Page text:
Openness and Authority in Pregnancy: Lucy Knisley’s Kid Gloves

I began reading Kid Gloves: Nine Months of Careful Chaos on my own due date, desperately trying to keep busy as I awaited my baby’s arrival. Lucy Knisley’s extremely honest and intensely readable graphic memoir about pregnancy and childbirth was not exactly a distraction, as the book recounts her own stories related to trying to conceive, suffering miscarriages, and finally having a traumatic childbirth experience, but it was certainly engaging. Knisley tells her own story, but she also mixes in historical and medical asides in sections she calls “pregnancy research.” It is a sometimes funny, sometimes devastating book. You’ll laugh at parts, but it is only technically a “beach read” if you are cool with occasionally bursting into tears at the beach.

Knisley is an established comics creator, and this is her sixth graphic memoir. Since each of her books recounts a life stage or personal event for her (a few travelogues, a book about food, a book about getting married), an installment about pregnancy and birth was a fairly natural addition to her repertoire. It is a truly open, unvarnished look at pregnancy and birth, with an emphasis on all of the self-doubt, anxiety, and discomfort involved. In other words, limited glowing and a lot of vomiting. Additionally, and of special interest to a Nursing Clio audience, while the book in no way rejects mainstream medical institutions, it does detail Knisley’s rather problematic interactions with medical authority.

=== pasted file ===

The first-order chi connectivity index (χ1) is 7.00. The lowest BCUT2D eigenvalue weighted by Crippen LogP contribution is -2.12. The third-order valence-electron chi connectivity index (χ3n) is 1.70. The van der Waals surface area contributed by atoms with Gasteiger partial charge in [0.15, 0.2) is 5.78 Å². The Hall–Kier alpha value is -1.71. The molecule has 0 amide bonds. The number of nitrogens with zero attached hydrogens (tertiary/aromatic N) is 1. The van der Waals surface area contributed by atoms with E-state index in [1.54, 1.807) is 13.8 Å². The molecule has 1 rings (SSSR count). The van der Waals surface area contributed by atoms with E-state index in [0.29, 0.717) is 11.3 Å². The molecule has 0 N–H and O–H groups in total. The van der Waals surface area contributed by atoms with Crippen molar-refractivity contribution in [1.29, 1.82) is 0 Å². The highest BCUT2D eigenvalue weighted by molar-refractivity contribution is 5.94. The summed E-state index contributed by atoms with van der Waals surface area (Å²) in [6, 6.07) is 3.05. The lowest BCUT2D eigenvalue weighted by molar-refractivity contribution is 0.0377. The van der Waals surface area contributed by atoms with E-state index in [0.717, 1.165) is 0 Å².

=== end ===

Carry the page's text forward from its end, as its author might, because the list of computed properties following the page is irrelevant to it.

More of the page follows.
Kid Gloves begins in an unusual place for a book on getting pregnant, with a discussion of not getting pregnant. She details her own history with diaphragms, the pill, an IUD, and the birth control implant, as well as the way these options were presented to her by Planned Parenthood educators and OB/GYNs. Her experiences with most of these methods are negative. “Good riddance, ya modern miracle,” she says while throwing away the birth control pills that caused violent vomiting.

Kid Gloves: Nine Months of Careful Chaos,
written and illustrated by Lucy Knisley. (©Macmillan)

Between Knisley finally finding a birth control technology that worked for her (the implant) and then going to get it removed to actually try to get pregnant, she places her first “pregnancy research” section on the history of reproduction. She briefly recounts a sort of “biggest hits” of this history, from Leonardo da Vinci’s anatomical drawings to the wandering uterus to hysteria to the medical experimentation of J. Marion Sims. I was worried it would lead to a typical progress narrative of birth and reproductive research being comically awful then and modern now, but there was nothing to fear. Rather, Knisley concludes the section with irritation at the ways women’s reproductive histories have been treated as unimportant. She explains that “none of it was covered in my sexual education, history, or science classes.” Then she moves back into her own story, and the limits of modern medicine move to the center.